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In France the marking of a trademark using, for instance «TM», « », “marque déposée”, or “registered trademark” is only optional.

Since there is no law provision for the same, cross-references are often added to complete these symbols, such as ““X” is a trademark application or a registered trademark of Y”. The lack of the regulation regarding the trademark marking is based on the fact that filing and registration of trademarks are subject to publications in an Official Bulletin. Consequently, third parties are deemed to be aware of the corresponding ownership.

The same applies to the © symbol, the word “Copyright”, or the abbreviation “Copr.” There is no provision or use requirement relating thereto. These are used to mark published or unpublished original works of authorship under the US practice but the French practice adopts all of them indistinctly.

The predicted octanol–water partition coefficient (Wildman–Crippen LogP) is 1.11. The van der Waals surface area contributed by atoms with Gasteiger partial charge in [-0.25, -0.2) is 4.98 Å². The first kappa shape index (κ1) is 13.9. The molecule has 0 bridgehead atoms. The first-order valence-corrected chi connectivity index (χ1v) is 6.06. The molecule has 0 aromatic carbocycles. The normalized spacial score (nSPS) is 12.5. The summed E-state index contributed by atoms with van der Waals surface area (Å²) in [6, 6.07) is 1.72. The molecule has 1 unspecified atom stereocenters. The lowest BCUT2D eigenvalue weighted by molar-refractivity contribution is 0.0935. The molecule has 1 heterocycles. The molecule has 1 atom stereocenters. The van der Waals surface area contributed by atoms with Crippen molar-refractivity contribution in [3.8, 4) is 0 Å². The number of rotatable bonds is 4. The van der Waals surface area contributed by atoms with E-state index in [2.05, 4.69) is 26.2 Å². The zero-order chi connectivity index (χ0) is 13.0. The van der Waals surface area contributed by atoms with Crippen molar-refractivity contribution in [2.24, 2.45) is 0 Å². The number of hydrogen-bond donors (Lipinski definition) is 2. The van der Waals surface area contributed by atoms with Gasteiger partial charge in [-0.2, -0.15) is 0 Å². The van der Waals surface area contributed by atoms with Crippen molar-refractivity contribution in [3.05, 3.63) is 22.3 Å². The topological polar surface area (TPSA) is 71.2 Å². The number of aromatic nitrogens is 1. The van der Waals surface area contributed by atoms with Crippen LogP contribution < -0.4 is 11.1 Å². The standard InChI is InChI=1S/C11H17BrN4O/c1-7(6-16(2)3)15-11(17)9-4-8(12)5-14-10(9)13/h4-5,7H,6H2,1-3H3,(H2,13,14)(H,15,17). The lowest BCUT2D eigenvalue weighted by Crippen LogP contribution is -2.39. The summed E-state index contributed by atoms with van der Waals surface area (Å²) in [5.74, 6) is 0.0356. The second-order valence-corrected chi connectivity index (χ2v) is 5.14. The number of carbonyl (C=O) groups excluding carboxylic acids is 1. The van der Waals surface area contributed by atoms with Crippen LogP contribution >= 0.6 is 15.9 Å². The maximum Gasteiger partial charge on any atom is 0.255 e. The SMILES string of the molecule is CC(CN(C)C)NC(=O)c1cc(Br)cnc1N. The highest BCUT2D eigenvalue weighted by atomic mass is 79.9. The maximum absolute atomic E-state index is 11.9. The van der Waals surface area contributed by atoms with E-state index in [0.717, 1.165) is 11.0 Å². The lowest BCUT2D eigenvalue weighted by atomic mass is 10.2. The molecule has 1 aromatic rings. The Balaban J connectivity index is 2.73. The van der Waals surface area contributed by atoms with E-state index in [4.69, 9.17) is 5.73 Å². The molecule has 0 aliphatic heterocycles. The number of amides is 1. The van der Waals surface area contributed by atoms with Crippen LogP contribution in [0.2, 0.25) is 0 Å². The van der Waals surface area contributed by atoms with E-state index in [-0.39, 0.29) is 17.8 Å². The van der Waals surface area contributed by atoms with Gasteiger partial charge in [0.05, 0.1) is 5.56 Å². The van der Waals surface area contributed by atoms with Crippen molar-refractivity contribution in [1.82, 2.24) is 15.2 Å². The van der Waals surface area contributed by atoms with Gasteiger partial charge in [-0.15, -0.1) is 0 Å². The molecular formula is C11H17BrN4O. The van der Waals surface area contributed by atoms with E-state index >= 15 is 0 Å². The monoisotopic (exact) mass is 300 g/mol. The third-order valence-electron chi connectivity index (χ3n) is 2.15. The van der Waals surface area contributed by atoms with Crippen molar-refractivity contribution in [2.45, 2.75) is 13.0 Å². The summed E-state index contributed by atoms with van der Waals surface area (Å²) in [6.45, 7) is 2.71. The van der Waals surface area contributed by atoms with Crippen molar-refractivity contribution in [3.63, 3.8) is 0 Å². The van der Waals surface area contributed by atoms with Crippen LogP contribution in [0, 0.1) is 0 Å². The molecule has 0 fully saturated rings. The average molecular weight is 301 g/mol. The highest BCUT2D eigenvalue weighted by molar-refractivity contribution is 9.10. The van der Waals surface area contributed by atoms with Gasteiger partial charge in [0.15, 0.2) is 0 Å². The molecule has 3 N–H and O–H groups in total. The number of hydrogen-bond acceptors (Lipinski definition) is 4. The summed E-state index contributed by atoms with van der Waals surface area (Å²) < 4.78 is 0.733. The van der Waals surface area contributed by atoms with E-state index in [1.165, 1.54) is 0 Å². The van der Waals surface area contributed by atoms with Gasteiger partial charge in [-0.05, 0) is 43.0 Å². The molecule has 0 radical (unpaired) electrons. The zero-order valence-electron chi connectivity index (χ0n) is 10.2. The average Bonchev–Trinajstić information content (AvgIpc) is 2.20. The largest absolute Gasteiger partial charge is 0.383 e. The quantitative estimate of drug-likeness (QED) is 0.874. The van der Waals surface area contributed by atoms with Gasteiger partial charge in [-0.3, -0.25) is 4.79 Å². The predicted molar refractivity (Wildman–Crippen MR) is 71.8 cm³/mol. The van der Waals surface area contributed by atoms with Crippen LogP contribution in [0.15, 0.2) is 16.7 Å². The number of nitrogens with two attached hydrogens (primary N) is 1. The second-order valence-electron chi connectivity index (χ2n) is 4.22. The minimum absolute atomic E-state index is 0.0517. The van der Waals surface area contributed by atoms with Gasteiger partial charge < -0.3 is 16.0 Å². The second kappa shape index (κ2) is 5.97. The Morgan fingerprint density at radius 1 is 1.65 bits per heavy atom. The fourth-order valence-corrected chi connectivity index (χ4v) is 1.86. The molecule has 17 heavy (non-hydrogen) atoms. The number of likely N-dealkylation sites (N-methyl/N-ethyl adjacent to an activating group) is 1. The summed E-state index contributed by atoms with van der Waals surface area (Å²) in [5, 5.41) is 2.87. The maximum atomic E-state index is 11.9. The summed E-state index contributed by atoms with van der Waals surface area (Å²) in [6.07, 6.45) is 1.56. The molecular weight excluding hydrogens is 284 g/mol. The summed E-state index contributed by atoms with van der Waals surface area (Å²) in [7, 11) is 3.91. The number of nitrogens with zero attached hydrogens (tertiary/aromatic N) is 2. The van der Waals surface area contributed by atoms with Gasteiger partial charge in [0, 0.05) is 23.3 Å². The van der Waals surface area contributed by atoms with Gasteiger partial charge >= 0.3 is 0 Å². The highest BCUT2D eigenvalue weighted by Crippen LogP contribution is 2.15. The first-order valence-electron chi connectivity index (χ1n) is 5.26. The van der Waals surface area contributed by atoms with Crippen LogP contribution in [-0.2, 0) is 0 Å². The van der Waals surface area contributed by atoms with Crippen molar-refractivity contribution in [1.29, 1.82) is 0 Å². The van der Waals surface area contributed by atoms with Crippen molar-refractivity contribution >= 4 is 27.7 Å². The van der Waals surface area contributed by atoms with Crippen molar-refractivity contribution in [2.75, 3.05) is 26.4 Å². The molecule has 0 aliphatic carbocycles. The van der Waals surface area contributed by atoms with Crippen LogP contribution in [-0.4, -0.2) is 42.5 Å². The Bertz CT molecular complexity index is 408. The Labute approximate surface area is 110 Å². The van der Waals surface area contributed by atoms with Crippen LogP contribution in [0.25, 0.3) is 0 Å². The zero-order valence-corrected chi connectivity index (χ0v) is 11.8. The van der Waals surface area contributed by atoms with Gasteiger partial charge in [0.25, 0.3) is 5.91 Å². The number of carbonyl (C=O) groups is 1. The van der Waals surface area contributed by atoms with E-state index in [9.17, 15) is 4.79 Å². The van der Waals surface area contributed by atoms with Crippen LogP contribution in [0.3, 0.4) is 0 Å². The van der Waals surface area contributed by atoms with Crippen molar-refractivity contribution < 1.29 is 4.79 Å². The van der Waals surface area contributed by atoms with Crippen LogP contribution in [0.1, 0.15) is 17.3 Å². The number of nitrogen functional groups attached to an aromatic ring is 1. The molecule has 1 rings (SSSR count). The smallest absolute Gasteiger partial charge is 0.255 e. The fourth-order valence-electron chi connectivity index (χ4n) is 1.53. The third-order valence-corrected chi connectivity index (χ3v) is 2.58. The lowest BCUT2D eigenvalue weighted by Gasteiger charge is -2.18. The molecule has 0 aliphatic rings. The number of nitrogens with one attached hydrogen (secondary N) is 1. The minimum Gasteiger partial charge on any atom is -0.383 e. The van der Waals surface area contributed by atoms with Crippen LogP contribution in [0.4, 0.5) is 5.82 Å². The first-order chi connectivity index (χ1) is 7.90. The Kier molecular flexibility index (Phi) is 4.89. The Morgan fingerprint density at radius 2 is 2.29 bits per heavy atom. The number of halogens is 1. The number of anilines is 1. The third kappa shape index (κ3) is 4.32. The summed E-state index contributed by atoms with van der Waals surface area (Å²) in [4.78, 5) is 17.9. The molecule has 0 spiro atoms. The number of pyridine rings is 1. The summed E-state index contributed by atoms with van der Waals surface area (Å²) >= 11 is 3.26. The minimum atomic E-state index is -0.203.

The use without the marking will not affect the validity of a registered or a pending trademark application. In addition, and contrary to the US practice, the lack of indication of any of the above symbols has no incidence on the amount of damages that could be obtained before French Courts.

The display of the said sign is, however, of a particular interest so as to prevent a trademark from becoming common or generic after its registration. This is not the sole preventing action but it is moreefficient when combined with other appropriate measures, such as a deep defence policy and a regular publication or an advertising article indicating the ownership in the mark.

In practice, many French trademark owners associate the use of their trademarks to the sign or to the mention “trademark application”. The main reason is that the use becomes more and more international and, besides, it is important to provide information for customs controls and for third parties as to the registered owner when licenses are granted.

 

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